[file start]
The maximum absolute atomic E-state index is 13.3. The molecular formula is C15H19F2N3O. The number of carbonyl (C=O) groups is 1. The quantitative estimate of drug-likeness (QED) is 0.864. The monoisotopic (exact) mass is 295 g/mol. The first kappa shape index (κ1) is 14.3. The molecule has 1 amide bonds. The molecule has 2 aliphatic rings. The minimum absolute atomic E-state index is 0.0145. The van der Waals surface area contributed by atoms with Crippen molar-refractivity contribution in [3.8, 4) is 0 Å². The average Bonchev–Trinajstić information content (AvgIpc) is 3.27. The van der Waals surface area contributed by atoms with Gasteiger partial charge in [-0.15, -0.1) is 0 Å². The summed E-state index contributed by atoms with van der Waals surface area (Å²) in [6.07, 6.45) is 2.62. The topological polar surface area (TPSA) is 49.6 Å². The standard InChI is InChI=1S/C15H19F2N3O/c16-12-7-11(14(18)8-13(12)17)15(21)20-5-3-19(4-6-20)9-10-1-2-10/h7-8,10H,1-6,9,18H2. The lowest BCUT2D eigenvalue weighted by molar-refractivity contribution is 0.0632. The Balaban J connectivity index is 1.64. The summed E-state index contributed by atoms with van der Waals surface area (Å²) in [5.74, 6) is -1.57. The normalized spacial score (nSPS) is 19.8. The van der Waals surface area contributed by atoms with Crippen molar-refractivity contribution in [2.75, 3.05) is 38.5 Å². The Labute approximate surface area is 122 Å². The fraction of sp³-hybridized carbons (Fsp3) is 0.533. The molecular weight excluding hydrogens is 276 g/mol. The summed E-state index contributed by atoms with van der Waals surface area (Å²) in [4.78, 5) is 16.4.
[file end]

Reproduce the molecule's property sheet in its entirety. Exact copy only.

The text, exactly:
The maximum absolute atomic E-state index is 13.3. The molecular formula is C15H19F2N3O. The number of carbonyl (C=O) groups is 1. The quantitative estimate of drug-likeness (QED) is 0.864. The monoisotopic (exact) mass is 295 g/mol. The first kappa shape index (κ1) is 14.3. The molecule has 1 amide bonds. The molecule has 2 aliphatic rings. The minimum absolute atomic E-state index is 0.0145. The van der Waals surface area contributed by atoms with Crippen molar-refractivity contribution in [3.8, 4) is 0 Å². The average Bonchev–Trinajstić information content (AvgIpc) is 3.27. The van der Waals surface area contributed by atoms with Gasteiger partial charge in [-0.15, -0.1) is 0 Å². The summed E-state index contributed by atoms with van der Waals surface area (Å²) in [6.07, 6.45) is 2.62. The topological polar surface area (TPSA) is 49.6 Å². The standard InChI is InChI=1S/C15H19F2N3O/c16-12-7-11(14(18)8-13(12)17)15(21)20-5-3-19(4-6-20)9-10-1-2-10/h7-8,10H,1-6,9,18H2. The lowest BCUT2D eigenvalue weighted by molar-refractivity contribution is 0.0632. The Balaban J connectivity index is 1.64. The summed E-state index contributed by atoms with van der Waals surface area (Å²) in [5.74, 6) is -1.57. The normalized spacial score (nSPS) is 19.8. The van der Waals surface area contributed by atoms with Crippen molar-refractivity contribution in [2.75, 3.05) is 38.5 Å². The Labute approximate surface area is 122 Å². The fraction of sp³-hybridized carbons (Fsp3) is 0.533. The molecular weight excluding hydrogens is 276 g/mol. The summed E-state index contributed by atoms with van der Waals surface area (Å²) in [4.78, 5) is 16.4.